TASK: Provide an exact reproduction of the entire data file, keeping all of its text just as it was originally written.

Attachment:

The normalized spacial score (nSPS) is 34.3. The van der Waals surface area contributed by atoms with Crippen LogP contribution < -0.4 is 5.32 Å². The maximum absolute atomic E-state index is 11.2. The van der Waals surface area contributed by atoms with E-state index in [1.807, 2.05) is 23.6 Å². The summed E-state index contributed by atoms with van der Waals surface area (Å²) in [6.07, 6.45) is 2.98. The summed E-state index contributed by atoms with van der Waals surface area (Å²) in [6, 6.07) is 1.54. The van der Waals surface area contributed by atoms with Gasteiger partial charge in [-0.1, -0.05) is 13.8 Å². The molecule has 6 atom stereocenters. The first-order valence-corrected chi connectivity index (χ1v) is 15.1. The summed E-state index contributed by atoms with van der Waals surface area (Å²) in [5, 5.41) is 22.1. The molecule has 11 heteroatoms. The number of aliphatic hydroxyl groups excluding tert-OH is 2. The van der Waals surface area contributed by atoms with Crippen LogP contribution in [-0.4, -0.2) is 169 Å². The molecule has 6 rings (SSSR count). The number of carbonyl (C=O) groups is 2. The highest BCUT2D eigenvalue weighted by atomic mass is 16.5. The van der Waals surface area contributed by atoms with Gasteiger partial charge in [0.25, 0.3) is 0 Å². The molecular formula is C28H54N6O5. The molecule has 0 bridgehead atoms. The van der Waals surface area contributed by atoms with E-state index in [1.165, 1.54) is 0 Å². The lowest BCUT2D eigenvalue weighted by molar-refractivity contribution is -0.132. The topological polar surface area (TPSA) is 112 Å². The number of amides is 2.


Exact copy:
The normalized spacial score (nSPS) is 34.3. The van der Waals surface area contributed by atoms with Crippen LogP contribution < -0.4 is 5.32 Å². The maximum absolute atomic E-state index is 11.2. The van der Waals surface area contributed by atoms with E-state index in [1.807, 2.05) is 23.6 Å². The summed E-state index contributed by atoms with van der Waals surface area (Å²) in [6.07, 6.45) is 2.98. The summed E-state index contributed by atoms with van der Waals surface area (Å²) in [6, 6.07) is 1.54. The van der Waals surface area contributed by atoms with Gasteiger partial charge in [-0.1, -0.05) is 13.8 Å². The molecule has 6 atom stereocenters. The first-order valence-corrected chi connectivity index (χ1v) is 15.1. The summed E-state index contributed by atoms with van der Waals surface area (Å²) in [5, 5.41) is 22.1. The molecule has 11 heteroatoms. The number of aliphatic hydroxyl groups excluding tert-OH is 2. The van der Waals surface area contributed by atoms with Crippen LogP contribution in [-0.4, -0.2) is 169 Å². The molecule has 6 rings (SSSR count). The number of carbonyl (C=O) groups is 2. The highest BCUT2D eigenvalue weighted by atomic mass is 16.5. The van der Waals surface area contributed by atoms with Gasteiger partial charge in [0.25, 0.3) is 0 Å². The molecular formula is C28H54N6O5. The molecule has 0 bridgehead atoms. The van der Waals surface area contributed by atoms with E-state index in [1.165, 1.54) is 0 Å². The lowest BCUT2D eigenvalue weighted by molar-refractivity contribution is -0.132. The topological polar surface area (TPSA) is 112 Å². The number of amides is 2.